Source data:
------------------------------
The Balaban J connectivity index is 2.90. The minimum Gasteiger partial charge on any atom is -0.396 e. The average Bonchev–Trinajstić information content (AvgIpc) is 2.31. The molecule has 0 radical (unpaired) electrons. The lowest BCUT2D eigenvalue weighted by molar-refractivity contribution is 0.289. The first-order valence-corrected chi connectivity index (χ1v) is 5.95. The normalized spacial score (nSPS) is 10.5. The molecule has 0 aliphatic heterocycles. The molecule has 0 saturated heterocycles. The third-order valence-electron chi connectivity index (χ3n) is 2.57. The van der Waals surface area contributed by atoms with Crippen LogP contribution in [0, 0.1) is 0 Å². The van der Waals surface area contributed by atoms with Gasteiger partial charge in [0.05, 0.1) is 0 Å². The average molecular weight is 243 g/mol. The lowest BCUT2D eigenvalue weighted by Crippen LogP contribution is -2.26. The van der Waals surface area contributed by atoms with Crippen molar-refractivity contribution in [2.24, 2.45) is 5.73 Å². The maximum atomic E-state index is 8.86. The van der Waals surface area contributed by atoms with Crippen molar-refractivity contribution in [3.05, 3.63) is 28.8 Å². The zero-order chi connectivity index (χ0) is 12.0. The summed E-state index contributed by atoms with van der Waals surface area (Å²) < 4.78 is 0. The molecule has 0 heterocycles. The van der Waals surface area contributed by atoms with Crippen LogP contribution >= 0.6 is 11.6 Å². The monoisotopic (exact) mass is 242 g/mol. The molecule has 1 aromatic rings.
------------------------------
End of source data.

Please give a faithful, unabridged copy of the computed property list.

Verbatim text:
The Balaban J connectivity index is 2.90. The minimum Gasteiger partial charge on any atom is -0.396 e. The average Bonchev–Trinajstić information content (AvgIpc) is 2.31. The molecule has 0 radical (unpaired) electrons. The lowest BCUT2D eigenvalue weighted by molar-refractivity contribution is 0.289. The first-order valence-corrected chi connectivity index (χ1v) is 5.95. The normalized spacial score (nSPS) is 10.5. The molecule has 0 aliphatic heterocycles. The molecule has 0 saturated heterocycles. The third-order valence-electron chi connectivity index (χ3n) is 2.57. The van der Waals surface area contributed by atoms with Crippen LogP contribution in [0, 0.1) is 0 Å². The van der Waals surface area contributed by atoms with Gasteiger partial charge in [0.05, 0.1) is 0 Å². The average molecular weight is 243 g/mol. The lowest BCUT2D eigenvalue weighted by Crippen LogP contribution is -2.26. The van der Waals surface area contributed by atoms with Crippen molar-refractivity contribution in [2.24, 2.45) is 5.73 Å². The maximum atomic E-state index is 8.86. The van der Waals surface area contributed by atoms with Crippen molar-refractivity contribution in [3.05, 3.63) is 28.8 Å². The zero-order chi connectivity index (χ0) is 12.0. The summed E-state index contributed by atoms with van der Waals surface area (Å²) < 4.78 is 0. The molecule has 0 heterocycles. The van der Waals surface area contributed by atoms with Crippen LogP contribution >= 0.6 is 11.6 Å². The monoisotopic (exact) mass is 242 g/mol. The molecule has 1 aromatic rings.